Full Notes: Middle School music program numbers growing

Abington’s middle school music teachers have a problem: they have too many student musicians to fit them all on the Middle/High School Auditorium stage. 

It’s what’s known in the industry as a good problem to have.

“It does present some challenges and we have to be organized and ready to accommodate a big group when we put them all together,” said Steve Shannon, head of Abington’s music department.

When the 5th and 6th grade music classes come together Tuesday night for their winter showcase, there will be more than 160 students playing saxophones, trumpets, trombones, flutes, drums, and other instruments. There will be so many student musicians that, once again, not only will the auditorium stage be filled, so will the floor in front of the stage. 

“It’s a good problem to have with those numbers,” Shannon said.

Not only have more Abington students tried an instrument the past couple years, more are returning for years two and three. Shannon credits that to a couple changes.

First, Abington students used to start with instruments in 4th grade. Post-pandemic, students now start in 5th grade, their first year at the big Middle/High School complex, which features a dedicated band room, longer class time, as well as smaller breakout rooms.

“As students transition to 5th grade from Woodsdale, there are a lot of firsts for them. Part of this excitement is the opportunity to play an instrument as part of their once-per-week music class,” said middle school music teacher Tim Leonelli.

“Starting students on instruments in 5th grade has had a huge impact on retention. While in Massachusetts 4th grade might be more common as a starting age, the national average is 6th grade. Older students have an easier time on some of the tricky fingering of the woodwind instruments and size of the brass instruments. They are much more resilient, as well.”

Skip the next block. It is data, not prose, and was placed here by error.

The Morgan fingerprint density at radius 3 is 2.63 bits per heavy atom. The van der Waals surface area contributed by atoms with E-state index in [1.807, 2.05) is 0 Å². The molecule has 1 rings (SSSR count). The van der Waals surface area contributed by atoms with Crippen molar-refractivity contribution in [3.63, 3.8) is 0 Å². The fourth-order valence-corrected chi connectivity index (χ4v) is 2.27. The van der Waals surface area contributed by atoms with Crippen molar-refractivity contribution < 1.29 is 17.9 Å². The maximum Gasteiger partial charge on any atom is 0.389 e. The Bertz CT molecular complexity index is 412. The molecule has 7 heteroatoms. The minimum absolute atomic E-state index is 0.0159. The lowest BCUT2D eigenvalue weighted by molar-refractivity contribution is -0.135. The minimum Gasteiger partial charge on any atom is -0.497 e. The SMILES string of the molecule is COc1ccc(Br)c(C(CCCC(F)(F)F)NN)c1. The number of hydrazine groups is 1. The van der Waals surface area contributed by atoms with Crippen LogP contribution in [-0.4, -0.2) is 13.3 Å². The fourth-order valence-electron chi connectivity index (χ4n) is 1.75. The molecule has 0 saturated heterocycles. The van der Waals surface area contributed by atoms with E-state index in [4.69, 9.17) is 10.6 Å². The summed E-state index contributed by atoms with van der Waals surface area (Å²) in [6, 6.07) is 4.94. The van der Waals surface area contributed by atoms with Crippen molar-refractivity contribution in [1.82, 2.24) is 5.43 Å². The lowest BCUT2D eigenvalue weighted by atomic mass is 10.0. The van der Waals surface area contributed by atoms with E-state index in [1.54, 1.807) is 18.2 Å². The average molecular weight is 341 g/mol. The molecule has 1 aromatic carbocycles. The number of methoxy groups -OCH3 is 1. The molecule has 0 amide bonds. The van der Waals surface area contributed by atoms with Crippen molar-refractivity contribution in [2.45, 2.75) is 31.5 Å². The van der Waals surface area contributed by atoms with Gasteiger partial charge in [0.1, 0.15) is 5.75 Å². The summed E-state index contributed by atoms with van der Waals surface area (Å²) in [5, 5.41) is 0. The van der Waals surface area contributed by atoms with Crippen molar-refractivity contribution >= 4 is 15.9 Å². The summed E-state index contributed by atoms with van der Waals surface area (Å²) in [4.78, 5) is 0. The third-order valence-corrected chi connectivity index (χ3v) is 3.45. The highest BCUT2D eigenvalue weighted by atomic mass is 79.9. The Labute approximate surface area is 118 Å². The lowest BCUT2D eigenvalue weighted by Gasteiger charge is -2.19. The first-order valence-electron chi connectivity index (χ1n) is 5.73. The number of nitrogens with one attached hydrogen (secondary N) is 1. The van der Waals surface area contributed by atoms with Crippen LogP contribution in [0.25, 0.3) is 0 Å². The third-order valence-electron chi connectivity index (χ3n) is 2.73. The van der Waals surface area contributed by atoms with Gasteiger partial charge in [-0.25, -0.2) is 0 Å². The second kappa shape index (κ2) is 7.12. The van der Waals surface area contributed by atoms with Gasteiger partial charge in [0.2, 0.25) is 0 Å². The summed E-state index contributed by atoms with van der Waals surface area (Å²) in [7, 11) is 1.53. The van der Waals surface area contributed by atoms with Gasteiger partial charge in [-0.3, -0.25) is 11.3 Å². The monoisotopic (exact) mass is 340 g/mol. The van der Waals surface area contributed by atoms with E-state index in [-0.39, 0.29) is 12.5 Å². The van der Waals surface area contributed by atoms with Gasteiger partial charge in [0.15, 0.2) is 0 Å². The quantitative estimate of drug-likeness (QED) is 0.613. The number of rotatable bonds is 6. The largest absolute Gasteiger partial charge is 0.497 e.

Middle School music teacher Tim Leonelli leads a rehearsal Monday

The music department also switched its lesson books, to the Hal Leonard Essential Elements Band Method Book. Shannon said the previous book “was a bit outdated in terms of its approach,” and that the new book helps students learn to read music and feel success earlier on in their development.

“In 5th grade it’s really appealing to get kids playing, making sounds, and playing successfully early on,” said Shannon. “It’s the changing nature of music education.

Fifth and 6th graders currently receive 45 minutes of music instruction per week.

“We start in sectionals, separated by instrument type for about 30 minutes, then play together for the last 15 minutes,” Leonelli said. “Students hear the weekly improvement and can share their experiences with their friends.”

Seventh and 8th grade musicians receive instruction three times every six days.

One hope is with more middle school students sticking with their instruments longer, that it will help grow the high school marching band and concert band programs, as well.

The Abington High School Concert Band has featured about 30 players in recent years. The Marching Band’s numbers had dipped into the teens, but was bolstered this year by a group of talented 7th and 8th grade musicians.

The program’s numbers had been trending downward even before the pandemic, which knocked out in-person, indoor instrument playing for nearly two years.

“When we came back to in-person learning, those freshmen and sophomores did not come back as juniors and seniors, ” said Shannon.

The music department is also trying to overcome scheduling conflicts at the high school level. Currently, band practice conflicts with AP classes for many students, forcing them to choose.

But the numbers are rebounding.

“We’ve seen the numbers trending and tracking since we’ve been back in person,” said Shannon. “Retention is much more strong between grades 5 and 6, and 6 and 7, and 8 and 9, and that’s really a credit to Tim Leonelli.”

The Abington Middle School 5th and 6th grade concert is tonight at 7 p.m., at the Middle/High School Auditorium.

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